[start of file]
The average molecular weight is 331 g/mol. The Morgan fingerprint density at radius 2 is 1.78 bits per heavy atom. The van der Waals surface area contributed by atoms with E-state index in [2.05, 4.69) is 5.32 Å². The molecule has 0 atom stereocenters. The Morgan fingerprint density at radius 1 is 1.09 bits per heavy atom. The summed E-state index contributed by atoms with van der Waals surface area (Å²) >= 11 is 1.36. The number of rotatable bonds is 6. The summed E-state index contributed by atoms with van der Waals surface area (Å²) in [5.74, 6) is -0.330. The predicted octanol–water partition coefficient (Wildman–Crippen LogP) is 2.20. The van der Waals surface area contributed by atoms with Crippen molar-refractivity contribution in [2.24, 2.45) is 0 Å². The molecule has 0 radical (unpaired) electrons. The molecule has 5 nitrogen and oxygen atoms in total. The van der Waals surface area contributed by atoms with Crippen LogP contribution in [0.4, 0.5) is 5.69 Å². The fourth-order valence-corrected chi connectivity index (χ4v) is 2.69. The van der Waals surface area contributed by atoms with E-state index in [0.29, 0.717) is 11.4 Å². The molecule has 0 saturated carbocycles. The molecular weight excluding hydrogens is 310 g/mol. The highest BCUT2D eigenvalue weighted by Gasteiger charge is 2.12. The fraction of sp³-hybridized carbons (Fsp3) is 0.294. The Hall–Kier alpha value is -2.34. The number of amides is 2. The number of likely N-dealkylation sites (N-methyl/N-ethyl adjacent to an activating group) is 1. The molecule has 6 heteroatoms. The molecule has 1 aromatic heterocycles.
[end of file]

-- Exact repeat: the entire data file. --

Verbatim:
The average molecular weight is 331 g/mol. The Morgan fingerprint density at radius 2 is 1.78 bits per heavy atom. The van der Waals surface area contributed by atoms with E-state index in [2.05, 4.69) is 5.32 Å². The molecule has 0 atom stereocenters. The Morgan fingerprint density at radius 1 is 1.09 bits per heavy atom. The summed E-state index contributed by atoms with van der Waals surface area (Å²) >= 11 is 1.36. The number of rotatable bonds is 6. The summed E-state index contributed by atoms with van der Waals surface area (Å²) in [5.74, 6) is -0.330. The predicted octanol–water partition coefficient (Wildman–Crippen LogP) is 2.20. The van der Waals surface area contributed by atoms with Crippen molar-refractivity contribution in [2.24, 2.45) is 0 Å². The molecule has 0 radical (unpaired) electrons. The molecule has 5 nitrogen and oxygen atoms in total. The van der Waals surface area contributed by atoms with Crippen LogP contribution in [0.4, 0.5) is 5.69 Å². The fourth-order valence-corrected chi connectivity index (χ4v) is 2.69. The van der Waals surface area contributed by atoms with E-state index in [0.29, 0.717) is 11.4 Å². The molecule has 0 saturated carbocycles. The molecular weight excluding hydrogens is 310 g/mol. The highest BCUT2D eigenvalue weighted by Gasteiger charge is 2.12. The fraction of sp³-hybridized carbons (Fsp3) is 0.294. The Hall–Kier alpha value is -2.34. The number of amides is 2. The number of likely N-dealkylation sites (N-methyl/N-ethyl adjacent to an activating group) is 1. The molecule has 6 heteroatoms. The molecule has 1 aromatic heterocycles.